Hoary bat

(redirected from Lasiurus cinereus)
(Zool.) an American bat (Atalapha cinerea), having the hair yellowish, or brown, tipped with white.

See also: Hoary

Webster's Revised Unabridged Dictionary, published 1913 by G. & C. Merriam Co.
References in periodicals archive ?
We acoustically monitored for bat species that produce low frequency echolocation calls (<30 kHz minimum frequency), specifically Hoary Bat (Lasiurus cinereus), Silver-haired Bat, and Big Brown Bat (Eptesicus fuscus) at 40 sites in 16 locations across Southeast Alaska from 2011 to 2013 using passive bat detectors.
The most abundant bat taken during the ensuing weekly nettings in the Prairie Creek area was the evening bat, Nycticeius humeralis (558 of 1439 bats taken, 3.17 bats per net-night), followed in order of decreasing abundance by the big brown bat, Eptesicus fuscus (254); the northern myotis, Myotis septentrionalis (237); the red bat, Lasiurus borealis (131); the little brown myotis, Myotis lucifugus (114); the eastern pipistrelle, Pipistrellus subflavus (92); the Indiana myotis, Myotis sodalis (49); the silver-haired bat, Lasionycteris noctivagans (3); and the hoary bat, Lasiurus cinereus (1).
Given recent observations south (Grindal and others 2011) and west (Nagorsen and Paterson 2012; Lausen and others 2014) of our study area, we also expected migratory species including Hoary Bats (Lasiurus cinereus), Eastern Red Bats (L.
The only species not included that occur in Indiana were Rafinesque's big-eared bat, Corynorhinus rafines-quii, the hoary bat, Lasiurus cinereus, and the evening bat, Nycticeius humeralis.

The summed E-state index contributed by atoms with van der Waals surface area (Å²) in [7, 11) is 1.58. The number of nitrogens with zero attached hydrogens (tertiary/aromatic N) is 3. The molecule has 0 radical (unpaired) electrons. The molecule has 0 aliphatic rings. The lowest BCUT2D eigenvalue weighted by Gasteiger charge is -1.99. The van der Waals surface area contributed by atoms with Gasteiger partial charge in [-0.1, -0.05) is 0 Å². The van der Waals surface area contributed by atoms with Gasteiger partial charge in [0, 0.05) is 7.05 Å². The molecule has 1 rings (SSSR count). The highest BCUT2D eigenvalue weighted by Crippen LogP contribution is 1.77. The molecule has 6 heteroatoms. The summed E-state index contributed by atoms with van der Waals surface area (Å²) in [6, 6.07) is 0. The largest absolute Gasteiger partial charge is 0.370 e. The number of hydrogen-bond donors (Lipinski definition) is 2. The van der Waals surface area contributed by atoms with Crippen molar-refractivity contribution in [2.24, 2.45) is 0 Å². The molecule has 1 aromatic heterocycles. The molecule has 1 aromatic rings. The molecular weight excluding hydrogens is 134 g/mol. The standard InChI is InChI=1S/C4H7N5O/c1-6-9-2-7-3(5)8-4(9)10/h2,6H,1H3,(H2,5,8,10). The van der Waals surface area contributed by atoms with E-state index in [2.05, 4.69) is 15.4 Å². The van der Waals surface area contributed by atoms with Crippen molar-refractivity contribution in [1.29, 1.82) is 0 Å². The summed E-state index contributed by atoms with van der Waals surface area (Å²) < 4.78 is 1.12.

Other bats collected at this locality were Tadarida brasiliensis, Lasiurus cinereus, Myotis velifer, Antrozous pallidus and Pipistrellus hesperus.
Key words: acoustic monitoring, activity patterns, AnaBat, Lasionycteris noctivagans, Lasiurus borealis, Lasiurus cinereus, Myotis, migratory tree bats, northern boreal forest, wind energy
Other species are the big brown bat (Eptesicus fuscus), eastern pipistrelle (Pip istrellus subfiavus), evening bat (Nycticeius humeralis), silver-haired bat (Lasionycteris noctivagans), Rafinesque's big-eared bat (Corynorhinus rafinesquii), red bat (Lasiurus borealis), and hoary bat (Lasiurus cinereus).
In other studies of aerial insectivores where flight speeds have been measured by Doppler radar, hoary (Lasiurus cinereus) and red (L.
Lasiurus cinereus. -- The hoary bat is a seasonal migrant throughout Texas, and is generally regarded as an uncommon species in the state.
Acoustic monitoring provides first records of Hoary Bats (Lasiurus cinereus) and delineates the range of Silver-haired Bats (Lasionycteris noctivagans) in Alaska.
Other species that should occur in the southern Indiana bottomlands community (Mumford & Whitaker 1982) are the big brown bat, Eptesicus fuscus (Pallisot de Beauvois 1796), the little brown myotis, Myotis Iucifugus (Le Conte 1831), the northern myotis Myotis septentrionalis (Trouessart 1897), the red bat, Lasiurus borealis (Muller 1776), the eastern pipistrelle, Pipistrellus subflavus (F Cuvier 1832), the hoary bat Lasiurus cinereus (Pallisot de Beauvois 1796), and occasionally during spring and fall migration, the silverhaired bat (Lasionycteris noctivagans (Le Conte 1831).
Effect of radiotransmitters on the attack success of hoary bats, Lasiurus cinereus. J.